The Care and Feeding of Your Workshop Trainer (Part 1)
Standing in front of total strangers (and colleagues, clients, and friends) for over 20 years now has given me some insight into what makes a training program work and what can help it fail. Being a lousy trainer doesn’t help, but the following can cause a great trainer to have a rough day in front of the crowd:
Bad Introduction – People who say things like, “I hope you all don’t fall asleep, ‘cuz it’s right after lunch” or “I know this is a topic you don’t want to have to sit through, but we here we are . . .” can start things off on the wrong foot. Just welcome the group, read whatever short bio the trainer has given you, and turn it over to him or her.
Bad Training Room – Lots of little things can make the room a tough place: pillars blocking the screen, too-bright lighting, too hot or cold, or too many outside noises (I think the gardeners with the leaf blowers must follow me around the state). Look at the room from the participants and the trainer’s perspectives, before they arrive. Try to have the seats (and tables, please) set so people can sit comfortably for the minutes, hours, or days they are there.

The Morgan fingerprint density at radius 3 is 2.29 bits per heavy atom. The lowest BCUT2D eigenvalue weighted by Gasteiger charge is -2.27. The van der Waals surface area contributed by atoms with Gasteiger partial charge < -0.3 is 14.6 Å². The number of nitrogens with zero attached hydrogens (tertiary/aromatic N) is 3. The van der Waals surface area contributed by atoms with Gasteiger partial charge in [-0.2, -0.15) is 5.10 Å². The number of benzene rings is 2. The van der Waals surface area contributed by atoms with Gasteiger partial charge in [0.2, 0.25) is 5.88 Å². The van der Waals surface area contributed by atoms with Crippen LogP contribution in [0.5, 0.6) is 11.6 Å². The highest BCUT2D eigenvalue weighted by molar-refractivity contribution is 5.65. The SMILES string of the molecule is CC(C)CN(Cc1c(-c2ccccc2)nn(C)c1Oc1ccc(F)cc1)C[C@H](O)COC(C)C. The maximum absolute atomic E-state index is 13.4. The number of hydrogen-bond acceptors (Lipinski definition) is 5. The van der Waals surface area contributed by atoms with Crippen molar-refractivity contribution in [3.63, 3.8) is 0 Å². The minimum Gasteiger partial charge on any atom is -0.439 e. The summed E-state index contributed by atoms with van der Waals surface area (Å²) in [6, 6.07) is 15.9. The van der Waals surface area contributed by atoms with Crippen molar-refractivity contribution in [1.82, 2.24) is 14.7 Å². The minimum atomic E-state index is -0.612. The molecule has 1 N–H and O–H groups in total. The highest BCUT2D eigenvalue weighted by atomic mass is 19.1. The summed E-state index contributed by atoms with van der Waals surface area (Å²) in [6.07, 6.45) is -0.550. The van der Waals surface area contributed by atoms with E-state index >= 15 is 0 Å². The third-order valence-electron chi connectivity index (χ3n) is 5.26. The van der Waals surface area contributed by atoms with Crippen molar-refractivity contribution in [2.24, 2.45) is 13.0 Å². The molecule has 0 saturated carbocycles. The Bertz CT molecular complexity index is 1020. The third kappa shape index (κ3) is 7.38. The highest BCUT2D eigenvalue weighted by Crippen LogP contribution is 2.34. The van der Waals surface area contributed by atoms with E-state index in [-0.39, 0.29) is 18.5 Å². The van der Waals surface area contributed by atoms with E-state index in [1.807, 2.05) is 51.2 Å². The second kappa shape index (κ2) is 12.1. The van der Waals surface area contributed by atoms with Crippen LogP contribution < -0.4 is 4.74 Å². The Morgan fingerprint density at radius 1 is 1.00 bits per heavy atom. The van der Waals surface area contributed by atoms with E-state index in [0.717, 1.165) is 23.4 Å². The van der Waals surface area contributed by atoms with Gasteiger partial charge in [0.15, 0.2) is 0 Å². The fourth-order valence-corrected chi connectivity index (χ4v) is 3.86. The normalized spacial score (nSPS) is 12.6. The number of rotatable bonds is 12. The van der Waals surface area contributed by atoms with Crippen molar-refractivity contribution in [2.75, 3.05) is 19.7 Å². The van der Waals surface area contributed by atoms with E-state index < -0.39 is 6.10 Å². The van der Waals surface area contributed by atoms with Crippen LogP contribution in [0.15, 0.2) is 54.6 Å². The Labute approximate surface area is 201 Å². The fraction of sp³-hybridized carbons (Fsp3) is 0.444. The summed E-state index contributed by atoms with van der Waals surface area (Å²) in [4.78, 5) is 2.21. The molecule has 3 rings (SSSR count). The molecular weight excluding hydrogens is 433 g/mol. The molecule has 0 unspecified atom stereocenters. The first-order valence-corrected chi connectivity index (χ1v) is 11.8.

Bad Equipment – Most trainers bring their own AV, but if they use yours, make sure it all works. Dim projector bulbs, no microphone or house sound, slow laptops with even slower (or nonexistent) Internet connections, or no easel pads or white boards, can make for a long day in front of people who are used to TV and movie-quality AV on the screen.
Bad Handouts – Some trainers bring their own handouts (I check every page of every set before I give them out) and some send you the masters. Make sure you get good clean copies, following the print format the trainer has requested (two slides per page, stapled, etc.).
Bad Group Energy / Individual Participants – Many of my clients will pull me aside and clue me in as to the potential problem participants percolating in the population. And for this I’m grateful. For various reasons, these employees don’t want to be there and it helps me to know in advance who they might be so I can try to win them over or at least be ready for their hostility or confronting questions.
Bad Organizational Climate – If some bad stuff has gone on before the trainer gets there, and the training subject relates to the bad stuff, please tell us. Whether it’s a recent layoff, downsizing, an incident, a pending lawsuit, or a conflict between people or departments, we appreciate the heads up. We can avoid certain issues or handle related questions with care.
Bad Closing Comments by Management – I’ve seen a senior HR person tell a dirty joke after one of my harassment prevention sessions. After I did a (very successful) tabletop exercise with an IT group, I heard the department director tell them, “If this had been a real scenario, you’d have all failed.” Most presenters try to finish on a strong, positive, hopeful, humorous, and energizing note. Help them by doing likewise or just saying thanks and sending the group on their way.
Next month, I’ll talk more about how to take good care of your trainer, facilitator, or keynote speaker, especially during conferences, strategy retreats, and other important gatherings.